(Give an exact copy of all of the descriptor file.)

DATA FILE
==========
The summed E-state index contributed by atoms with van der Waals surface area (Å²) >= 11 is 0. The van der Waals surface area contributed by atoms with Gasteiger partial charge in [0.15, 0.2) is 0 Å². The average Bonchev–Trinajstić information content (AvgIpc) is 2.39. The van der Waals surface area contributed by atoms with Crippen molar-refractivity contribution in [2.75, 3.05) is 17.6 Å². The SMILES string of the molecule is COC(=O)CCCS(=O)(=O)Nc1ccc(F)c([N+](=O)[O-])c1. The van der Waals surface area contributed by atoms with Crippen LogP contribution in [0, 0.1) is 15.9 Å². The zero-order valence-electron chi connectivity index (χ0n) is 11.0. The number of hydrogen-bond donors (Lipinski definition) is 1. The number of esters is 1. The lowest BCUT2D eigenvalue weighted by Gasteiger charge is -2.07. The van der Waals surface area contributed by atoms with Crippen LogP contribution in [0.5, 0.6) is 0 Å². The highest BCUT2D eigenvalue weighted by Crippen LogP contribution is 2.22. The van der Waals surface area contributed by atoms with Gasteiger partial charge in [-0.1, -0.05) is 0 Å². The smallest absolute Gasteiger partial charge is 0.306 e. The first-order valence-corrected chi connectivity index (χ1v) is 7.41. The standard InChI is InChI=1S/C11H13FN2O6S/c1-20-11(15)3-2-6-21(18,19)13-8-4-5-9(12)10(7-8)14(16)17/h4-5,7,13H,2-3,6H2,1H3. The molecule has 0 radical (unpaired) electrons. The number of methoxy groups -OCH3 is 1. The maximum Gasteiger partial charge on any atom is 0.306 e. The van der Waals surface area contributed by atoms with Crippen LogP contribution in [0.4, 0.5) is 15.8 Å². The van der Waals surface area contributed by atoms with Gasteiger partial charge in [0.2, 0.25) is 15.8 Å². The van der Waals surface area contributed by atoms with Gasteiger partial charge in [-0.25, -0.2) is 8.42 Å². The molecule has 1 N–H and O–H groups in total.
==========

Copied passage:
The summed E-state index contributed by atoms with van der Waals surface area (Å²) >= 11 is 0. The van der Waals surface area contributed by atoms with Gasteiger partial charge in [0.15, 0.2) is 0 Å². The average Bonchev–Trinajstić information content (AvgIpc) is 2.39. The van der Waals surface area contributed by atoms with Crippen molar-refractivity contribution in [2.75, 3.05) is 17.6 Å². The SMILES string of the molecule is COC(=O)CCCS(=O)(=O)Nc1ccc(F)c([N+](=O)[O-])c1. The van der Waals surface area contributed by atoms with Crippen LogP contribution in [0, 0.1) is 15.9 Å². The zero-order valence-electron chi connectivity index (χ0n) is 11.0. The number of hydrogen-bond donors (Lipinski definition) is 1. The number of esters is 1. The lowest BCUT2D eigenvalue weighted by Gasteiger charge is -2.07. The van der Waals surface area contributed by atoms with Crippen LogP contribution in [0.5, 0.6) is 0 Å². The highest BCUT2D eigenvalue weighted by Crippen LogP contribution is 2.22. The van der Waals surface area contributed by atoms with Gasteiger partial charge in [-0.1, -0.05) is 0 Å². The smallest absolute Gasteiger partial charge is 0.306 e. The first-order valence-corrected chi connectivity index (χ1v) is 7.41. The standard InChI is InChI=1S/C11H13FN2O6S/c1-20-11(15)3-2-6-21(18,19)13-8-4-5-9(12)10(7-8)14(16)17/h4-5,7,13H,2-3,6H2,1H3. The molecule has 0 radical (unpaired) electrons. The number of methoxy groups -OCH3 is 1. The maximum Gasteiger partial charge on any atom is 0.306 e. The van der Waals surface area contributed by atoms with Crippen LogP contribution in [0.4, 0.5) is 15.8 Å². The van der Waals surface area contributed by atoms with Gasteiger partial charge in [0.2, 0.25) is 15.8 Å². The van der Waals surface area contributed by atoms with Gasteiger partial charge in [-0.25, -0.2) is 8.42 Å². The molecule has 1 N–H and O–H groups in total.